Research

Social Security Reduces Inequality in Retirement Wealth

January 1, 2020

Brief— Social Security benefits are progressive and reduce the unequal distribution of retirement wealth generated by a broken employer-based retirement systemSocial Security benefits are progressive and reduce the unequal distribution of retirement wealth generated by a broken employer-based retirement system.

Authors: Teresa Ghilarducci, Siavash Radpour, and Anthony Webb

Highlights from ReLab's policy note include:

  • Social Security reduces - but does not eliminate - retirement wealth inequality.
  • For typical workers age 51-56, accrued Social Security benefits exceed employer-sponsored
    retirement wealth. Median Social Security wealth amounts to $81,900 compared with $67,000 in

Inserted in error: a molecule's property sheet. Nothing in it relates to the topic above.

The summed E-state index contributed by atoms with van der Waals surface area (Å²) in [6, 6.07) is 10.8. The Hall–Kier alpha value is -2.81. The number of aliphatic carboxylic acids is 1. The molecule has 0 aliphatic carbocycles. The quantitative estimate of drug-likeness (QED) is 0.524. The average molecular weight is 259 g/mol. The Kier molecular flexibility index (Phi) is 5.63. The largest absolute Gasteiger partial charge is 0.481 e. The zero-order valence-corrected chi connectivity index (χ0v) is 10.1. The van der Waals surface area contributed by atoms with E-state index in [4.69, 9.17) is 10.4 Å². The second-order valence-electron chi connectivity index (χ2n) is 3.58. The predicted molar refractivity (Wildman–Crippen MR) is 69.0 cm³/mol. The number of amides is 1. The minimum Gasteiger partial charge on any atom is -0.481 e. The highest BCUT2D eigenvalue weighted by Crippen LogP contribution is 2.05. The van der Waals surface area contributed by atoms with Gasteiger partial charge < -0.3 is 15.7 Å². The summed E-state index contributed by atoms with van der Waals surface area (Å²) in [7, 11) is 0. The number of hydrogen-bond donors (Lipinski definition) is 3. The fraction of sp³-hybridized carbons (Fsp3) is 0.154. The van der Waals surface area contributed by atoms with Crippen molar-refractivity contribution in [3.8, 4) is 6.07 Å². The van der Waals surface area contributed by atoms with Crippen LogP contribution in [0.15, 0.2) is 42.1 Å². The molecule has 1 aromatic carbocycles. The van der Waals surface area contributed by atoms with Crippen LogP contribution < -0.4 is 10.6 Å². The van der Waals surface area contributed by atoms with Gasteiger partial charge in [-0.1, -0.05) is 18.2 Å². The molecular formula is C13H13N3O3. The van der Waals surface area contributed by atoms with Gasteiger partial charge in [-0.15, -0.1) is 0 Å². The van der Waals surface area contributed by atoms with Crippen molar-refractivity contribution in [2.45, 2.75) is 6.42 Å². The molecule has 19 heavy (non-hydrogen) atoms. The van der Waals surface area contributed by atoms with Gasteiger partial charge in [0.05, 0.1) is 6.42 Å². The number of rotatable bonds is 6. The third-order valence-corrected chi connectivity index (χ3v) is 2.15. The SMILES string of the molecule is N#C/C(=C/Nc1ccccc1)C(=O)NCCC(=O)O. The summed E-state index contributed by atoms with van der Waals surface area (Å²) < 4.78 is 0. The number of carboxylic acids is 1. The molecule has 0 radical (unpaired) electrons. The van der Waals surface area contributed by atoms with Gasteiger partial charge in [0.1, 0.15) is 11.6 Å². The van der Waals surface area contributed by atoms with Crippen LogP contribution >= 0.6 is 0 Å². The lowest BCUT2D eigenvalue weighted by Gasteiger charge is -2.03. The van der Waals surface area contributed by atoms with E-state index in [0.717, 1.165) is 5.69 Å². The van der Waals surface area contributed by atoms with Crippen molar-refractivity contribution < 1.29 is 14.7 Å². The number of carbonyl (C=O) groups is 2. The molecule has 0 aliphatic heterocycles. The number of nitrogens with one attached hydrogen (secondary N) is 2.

employer-sponsored retirement plans.
  • At ages 51-56, the typical low-wage worker (in the lowest 20% of earnings) has no retirement
    wealth. The typical high-wage worker (in the highest 20% of earnings) has wealth equal to almost
    two and a half times their earnings.
  • Adding accrued Social Security benefits to retirement wealth decreases the retirement wealth gap
    between low and high earners from two and a half times earnings to just over half a year’s earnings.

While adding accrued Social Security benefits to retirement wealth decreases the retirement wealth gap between low and high earners and keeps retirees out of poverty, American workers still face a retirement crisis. Policymakers need to strengthen and expand Social Security and mandate employer-sponsored retirement plans to ensure universal coverage and adequate retirement income.